Save On Your Computer
Hit “Shift + Command + 4” on your Mac, then take screenshots of anything that catches your eye. Then save it in a folder on your computer.
Bookmarks In Your Browser
You can download any app and use it as a browser extension bookmarked in your menu bar.
I sometimes use Pocket and clip articles I like.
For example, I was surfing the web, and I stumbled upon this article with a catchy headline.
So I used Pocket to grab the URL and store it in my headline swipes and tagged under “Headlines.”
Save On Your Mobile
Take screenshots on your phone to be added to your swipe folder later.
However, you can sync cloud-based apps like Pocket or Evernote across your devices.
Then, when you’re reading something online, there’s typically an option to save it or download it right there (without needing to take a screenshot).
Talking to your customers is perhaps THE BEST way of ethically getting inside their heads. There are several reasons why you should do this:
- You’ll write like they talk in your copy
- Understand their pain points and objections
- Discover their wants and dreams
Try creating a spreadsheet or Google doc labeled testimonials (or voice-of-customer) with three columns labeled “memorable phrases,” “wants,” and “emotional reactions.”
Share it with your team and let all members contribute to it.
You’ll glean all manner of insights when using this.
Tip: Create a survey or Google form and send it to your readers, asking them specific questions about your business.
Try Asking These Four Questions to Decide If It’s Swipe-Worthy
In his post on copywriting exercises, Neville Medhora mentions four metrics to guide your swipe collecting.
Look for copy that makes you:
- Sign up
- Go “whoa!”
When creating your swipe file, see if it ticks one or more of those boxes before adding it.
Helpful Swiping Tools
Below represent a few tools to help you on your swipe file-creating journey. Use what makes sense for you.
Cloud-based tools and apps work great because:
- No software download required
- Syncs across every device
You can create Pinterest boards to store swipe-worthy material. Just label each board by category or brand.
You can have boards for social media ads, sales copy, or another relevant category that’ll help.
Login and hit the “+” icon in the lower right corner of your screen to create yours.
Evernote is perhaps THE organizational tool used by countless people, from productivity geeks to freelancers to entrepreneurs.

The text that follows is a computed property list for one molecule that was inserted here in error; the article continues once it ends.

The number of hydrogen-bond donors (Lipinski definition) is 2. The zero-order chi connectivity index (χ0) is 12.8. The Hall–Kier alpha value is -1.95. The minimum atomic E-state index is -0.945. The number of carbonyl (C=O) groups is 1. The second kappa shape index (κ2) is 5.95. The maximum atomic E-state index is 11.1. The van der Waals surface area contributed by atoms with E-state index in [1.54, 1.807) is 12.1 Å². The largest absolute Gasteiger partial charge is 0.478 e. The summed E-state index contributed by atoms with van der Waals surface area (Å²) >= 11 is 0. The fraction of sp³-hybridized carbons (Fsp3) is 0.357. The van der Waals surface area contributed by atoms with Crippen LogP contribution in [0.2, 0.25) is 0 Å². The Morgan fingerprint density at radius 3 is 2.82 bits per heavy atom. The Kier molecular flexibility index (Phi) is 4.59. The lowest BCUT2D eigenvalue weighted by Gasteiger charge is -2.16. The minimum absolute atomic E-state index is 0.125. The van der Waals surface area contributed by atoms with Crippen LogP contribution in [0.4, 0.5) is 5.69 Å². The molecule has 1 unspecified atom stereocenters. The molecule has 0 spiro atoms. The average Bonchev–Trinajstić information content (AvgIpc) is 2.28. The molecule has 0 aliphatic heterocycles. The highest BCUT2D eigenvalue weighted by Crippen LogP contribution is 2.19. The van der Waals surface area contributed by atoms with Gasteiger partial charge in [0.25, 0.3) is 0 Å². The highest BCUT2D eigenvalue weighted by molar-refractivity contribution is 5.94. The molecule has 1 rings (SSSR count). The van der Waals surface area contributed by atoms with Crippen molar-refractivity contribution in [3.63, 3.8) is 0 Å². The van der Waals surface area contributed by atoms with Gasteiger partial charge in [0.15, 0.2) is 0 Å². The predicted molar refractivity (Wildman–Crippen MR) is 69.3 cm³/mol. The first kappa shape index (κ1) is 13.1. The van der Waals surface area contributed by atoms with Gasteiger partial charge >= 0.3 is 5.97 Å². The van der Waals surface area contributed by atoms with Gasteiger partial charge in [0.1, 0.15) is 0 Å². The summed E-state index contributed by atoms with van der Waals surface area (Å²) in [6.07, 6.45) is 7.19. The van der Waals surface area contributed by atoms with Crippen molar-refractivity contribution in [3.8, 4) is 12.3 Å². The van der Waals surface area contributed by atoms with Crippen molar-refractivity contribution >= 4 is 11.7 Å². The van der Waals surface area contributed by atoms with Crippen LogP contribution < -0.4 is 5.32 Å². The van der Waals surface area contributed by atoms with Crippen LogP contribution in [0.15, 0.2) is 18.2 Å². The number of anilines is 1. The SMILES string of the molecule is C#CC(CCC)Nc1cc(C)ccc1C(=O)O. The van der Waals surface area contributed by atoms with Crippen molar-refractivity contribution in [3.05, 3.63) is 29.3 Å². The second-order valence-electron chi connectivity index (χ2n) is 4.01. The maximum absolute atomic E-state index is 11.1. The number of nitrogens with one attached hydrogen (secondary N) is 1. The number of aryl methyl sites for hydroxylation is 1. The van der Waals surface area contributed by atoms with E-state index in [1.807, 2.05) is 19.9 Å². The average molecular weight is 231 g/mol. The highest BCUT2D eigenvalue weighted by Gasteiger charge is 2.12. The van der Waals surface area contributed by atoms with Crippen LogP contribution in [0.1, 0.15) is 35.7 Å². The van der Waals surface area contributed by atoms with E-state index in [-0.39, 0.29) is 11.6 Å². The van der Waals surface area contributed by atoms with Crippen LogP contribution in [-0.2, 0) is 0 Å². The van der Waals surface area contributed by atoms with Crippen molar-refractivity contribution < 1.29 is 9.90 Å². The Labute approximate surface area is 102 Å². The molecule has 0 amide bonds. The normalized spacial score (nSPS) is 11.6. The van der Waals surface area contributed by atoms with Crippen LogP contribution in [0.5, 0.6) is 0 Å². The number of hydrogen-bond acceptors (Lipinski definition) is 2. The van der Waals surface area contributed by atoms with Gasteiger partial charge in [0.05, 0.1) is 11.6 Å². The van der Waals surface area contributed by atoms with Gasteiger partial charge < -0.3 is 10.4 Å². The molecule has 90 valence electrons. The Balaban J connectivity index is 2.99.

Whenever you encounter something online worth saving, you can use its “web clipper” to grab it.
Once you click, it’ll give options for how you’d like to store your materials.
Then you can use the settings to save it in the format and organization that suits your needs. Then add tags for enhanced customization (e.g., swipes, email subject lines, CTA button swipes, etc.)
I mentioned Pocket earlier. Just grab whichever article you’re saving and click the “Pocket” icon to save swipes and use tags to distinguish between types.
You might use the tags:
- CTA button copy
- Blog post intros
- Meta descriptions
If you have a Gmail account, head to “+ Create new label” and hit “Save.”
For example, this email subject line I got from Nick Loper caught my eye:
So I’ll add it to my email subject line swipe category
After I create a new label, I’ll nest it under the parent labeled “Swipes.”
Nesting it under the parent label lets me organize by category while keeping my swipe file in one place.
Here’s how it’ll appear in your Gmail account:
Airstory lets you save and research data as cards. Here’s an advanced tip from Copy Chief Joanna Wiebe on how she uses Airstory combined with Gmail and Zapier.
Whenever she gets a swipe-worthy email, she attaches a “Star” label to it in her Gmail account, tags it as “Swipes,” then uses a Zapier trigger to send it to Airstory as a card.
Next, she goes through her Airstory card library and searches using the ‘Swipes’ filter. This lets her see them all in one place.
Notion is a project management tool that lets you get organized. It’s also excellent for storing swipes or commonplace books.
I use Notion to collect swipe-worthy intros, catchy words for headlines, meta description formulas, and more.
I’ll use the parent topic “Writing” and create category pages inside of that.
Please don’t reinvent the wheel when it’s time to write your next ad, CTA button, or blog post intro. Use proven formulas. Whether you’re a freelancer or in-house creative, when you’re in doubt, defer to your swipe file for inspiration. It’ll not only help you find the right words, but it’ll also get them faster!
Need ideas on which words to use? Read our post about trigger words.